I just started reading Don Norman's (who teaches at Northwestern) The Design of Future Things. One thing he was concerned with was the interaction between humans and machines, particularly when the machines become more intelligent. Microwaves that "know" when your food is cooked, refrigerators that "monitor" your cholesterol, cars which brake when it "detects" a collision. Norman finds that, while in certain very constrained settings these technologies work great, in the real world they very often fail, resulting in human frustration.
Normal also points out that it's not that the machines are not capable of doing the job, or that our expectations are too high; humans are quite happy with manually over looking the machines. It's when the machines become smart, but not smart enough, that problems occur.
This actually reminded me of another problem, commonly called the uncanny valley. This is a term used to describe how as robots look more and more like humans, people will begin to develop a strong negative reaction towards it. The explanation was that people stop looking for the human like qualities of an inanimate object, but instead look for the non-human qualities in an animate object. Although the theory is not entirely scientific (it was first proposed 1906, way before any kind of human look-a-like was made), it's fairly pervasively talked about.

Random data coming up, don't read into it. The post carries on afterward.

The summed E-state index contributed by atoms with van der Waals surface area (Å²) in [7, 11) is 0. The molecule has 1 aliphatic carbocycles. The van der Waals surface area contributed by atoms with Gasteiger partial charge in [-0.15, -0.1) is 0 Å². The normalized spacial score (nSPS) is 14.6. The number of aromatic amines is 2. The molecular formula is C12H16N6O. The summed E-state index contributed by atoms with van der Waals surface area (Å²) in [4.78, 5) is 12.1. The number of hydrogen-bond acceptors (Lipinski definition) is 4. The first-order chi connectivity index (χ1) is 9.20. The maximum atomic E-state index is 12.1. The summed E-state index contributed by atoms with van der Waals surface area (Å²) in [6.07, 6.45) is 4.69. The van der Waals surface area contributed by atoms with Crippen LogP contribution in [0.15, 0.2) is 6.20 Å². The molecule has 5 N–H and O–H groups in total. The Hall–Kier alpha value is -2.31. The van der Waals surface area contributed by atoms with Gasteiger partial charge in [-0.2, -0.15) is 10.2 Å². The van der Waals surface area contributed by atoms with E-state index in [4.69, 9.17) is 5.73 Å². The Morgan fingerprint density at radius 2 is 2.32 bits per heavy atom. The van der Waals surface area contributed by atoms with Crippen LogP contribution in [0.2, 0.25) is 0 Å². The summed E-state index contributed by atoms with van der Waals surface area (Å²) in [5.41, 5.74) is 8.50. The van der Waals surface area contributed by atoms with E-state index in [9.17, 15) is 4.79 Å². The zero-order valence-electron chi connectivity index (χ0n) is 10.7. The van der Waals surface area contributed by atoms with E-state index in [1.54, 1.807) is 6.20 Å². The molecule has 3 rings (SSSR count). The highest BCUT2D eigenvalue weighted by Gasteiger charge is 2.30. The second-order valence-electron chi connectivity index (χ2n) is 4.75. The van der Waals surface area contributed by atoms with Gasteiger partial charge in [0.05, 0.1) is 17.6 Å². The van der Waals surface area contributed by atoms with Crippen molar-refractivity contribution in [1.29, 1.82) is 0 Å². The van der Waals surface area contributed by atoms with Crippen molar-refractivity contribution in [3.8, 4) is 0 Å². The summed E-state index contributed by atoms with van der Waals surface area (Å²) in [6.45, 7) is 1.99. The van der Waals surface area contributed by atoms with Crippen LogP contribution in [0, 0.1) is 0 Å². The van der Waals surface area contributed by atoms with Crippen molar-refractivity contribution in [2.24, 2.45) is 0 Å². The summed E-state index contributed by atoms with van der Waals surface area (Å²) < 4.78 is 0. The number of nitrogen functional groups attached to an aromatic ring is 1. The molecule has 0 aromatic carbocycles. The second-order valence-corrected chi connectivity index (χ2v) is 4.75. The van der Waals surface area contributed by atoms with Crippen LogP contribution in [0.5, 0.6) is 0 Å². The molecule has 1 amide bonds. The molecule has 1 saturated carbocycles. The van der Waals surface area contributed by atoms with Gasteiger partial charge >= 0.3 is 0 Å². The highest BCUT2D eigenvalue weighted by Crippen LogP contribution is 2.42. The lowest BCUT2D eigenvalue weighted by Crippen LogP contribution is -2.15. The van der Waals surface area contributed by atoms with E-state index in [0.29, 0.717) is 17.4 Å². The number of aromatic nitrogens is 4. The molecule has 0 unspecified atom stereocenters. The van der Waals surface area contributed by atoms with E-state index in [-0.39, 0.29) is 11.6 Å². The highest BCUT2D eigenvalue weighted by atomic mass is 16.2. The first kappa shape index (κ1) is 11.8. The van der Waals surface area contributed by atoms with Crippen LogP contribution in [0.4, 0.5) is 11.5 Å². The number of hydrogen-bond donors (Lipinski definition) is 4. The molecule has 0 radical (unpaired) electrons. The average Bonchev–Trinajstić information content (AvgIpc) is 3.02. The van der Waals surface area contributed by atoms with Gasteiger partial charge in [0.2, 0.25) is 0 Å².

It occurred to me that this seems to apply not only to appearances and motion, but also to intelligence. By the way Norman described it, when machines move beyond mere suggestion and into actually automating action, there will inevitably be times when the machine misinterprets what is going on, and therefore takes the wrong action. This is a slightly different situation from appearance. Instead, I think it has to do with how the machine goes from being passive and out of the way, to a dumb active agent.
I might say more when I'm done with more of the book.